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Estimation of plant available manganese in acidic subsoil horizons

Permanent URL:
http://handle.nal.usda.gov/10113/41770
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Abstract:
General agreement does not exist as to the most appropriate method to estimate plant available Mn in soils. In the current investigation soil and soil solution Mn were measured in limed and unlimed treatments of 11 acidic subsoil horizons and related to plant Mn concentrations, Mn uptake and growth of subterranean clover (Trifolium subterraneum L. cv. Mt. Barker) and switchgrass (Panicum virgatum cv. Cave-in-Rock). Manganese measurements were taken at planting and harvest and included: Mn extracted by 1M NH4OAc (pH 7), 0.01M. CaCl2, 0.05M CaCl2, 0.033M H3PO4, 0.005M DTPA, 0.2% hydroquinone in 1M NH4OAc (pH 7), 0.01M NH2OH .cntdot.HCl in 0.01M HNO3, total soil solution Mn and concentrations and activities of Mn2+ calculated from the GEOCHEM program. Measured and calculated values of soil solution Mn generally gave the best correlations with subterranean clover and switchgrass Mn concentrations and Mn uptake. Root Mn concentrations were highly correlated with soil solution Mn measurements taken at harvest with r=0.97 and r=0.95 (p < 0.01) for subterranean clover and switchgrass respectively. The Mn extracted by 0.01M CaCl2 was also significantly correlated (p < 0.01) with plant Mn concentrations and Mn uptake and proved to be better than the other extractants in estimating plant available Mn. Although Mn concentrations as high as 1769 mg/kg (shoots) and 8489 mg/kg (roots) were found in subterranean clover. Mn did not appear to be the major factor limiting growth. Measurements of soil and soil solution Mn were not strongly correlated with yield. Both Al toxicities and Ca deficiencies seemed to be more important than Mn toxicities in limiting growth of subterranean clover and switchgrass in these horizons.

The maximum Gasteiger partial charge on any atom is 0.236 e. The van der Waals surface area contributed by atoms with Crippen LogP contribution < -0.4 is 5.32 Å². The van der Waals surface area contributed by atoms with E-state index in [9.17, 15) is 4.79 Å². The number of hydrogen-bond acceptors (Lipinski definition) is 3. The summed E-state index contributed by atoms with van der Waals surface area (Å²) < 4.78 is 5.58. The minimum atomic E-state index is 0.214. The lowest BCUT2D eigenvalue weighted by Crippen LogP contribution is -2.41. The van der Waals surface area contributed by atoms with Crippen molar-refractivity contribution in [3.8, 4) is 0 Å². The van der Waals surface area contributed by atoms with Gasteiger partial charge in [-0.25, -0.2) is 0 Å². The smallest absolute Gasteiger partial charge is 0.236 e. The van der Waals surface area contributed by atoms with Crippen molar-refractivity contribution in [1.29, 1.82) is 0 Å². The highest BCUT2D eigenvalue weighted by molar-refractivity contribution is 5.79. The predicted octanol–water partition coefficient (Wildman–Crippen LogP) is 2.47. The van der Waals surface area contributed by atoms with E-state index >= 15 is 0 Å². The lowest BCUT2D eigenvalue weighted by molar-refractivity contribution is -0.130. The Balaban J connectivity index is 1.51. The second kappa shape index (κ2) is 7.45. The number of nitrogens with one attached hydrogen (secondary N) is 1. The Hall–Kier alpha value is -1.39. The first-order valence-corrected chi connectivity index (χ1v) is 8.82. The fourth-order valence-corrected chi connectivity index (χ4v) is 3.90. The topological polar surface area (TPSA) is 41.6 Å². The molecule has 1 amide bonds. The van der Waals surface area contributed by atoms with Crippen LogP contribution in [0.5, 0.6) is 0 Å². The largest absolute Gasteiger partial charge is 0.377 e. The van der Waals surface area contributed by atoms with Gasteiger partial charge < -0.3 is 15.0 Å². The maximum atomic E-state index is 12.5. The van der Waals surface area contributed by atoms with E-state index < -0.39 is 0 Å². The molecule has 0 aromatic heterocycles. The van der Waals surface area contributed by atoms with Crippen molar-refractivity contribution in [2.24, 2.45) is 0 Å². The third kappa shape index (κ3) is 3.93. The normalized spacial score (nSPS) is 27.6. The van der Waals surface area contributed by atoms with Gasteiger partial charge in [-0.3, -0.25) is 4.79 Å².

Author(s):
Wright, R.J. , Baligar, V.C. , Wright, S.F.
Note:
Includes references.
Source:
Communications in soil science and plant analysis 1988. v. 19 (6)
Language:
English
Year:
1988
Collection:
Journal Articles, USDA Authors, Peer-Reviewed
Rights:
Works produced by employees of the U.S. Government as part of their official duties are not copyrighted within the U.S. The content of this document is not copyrighted.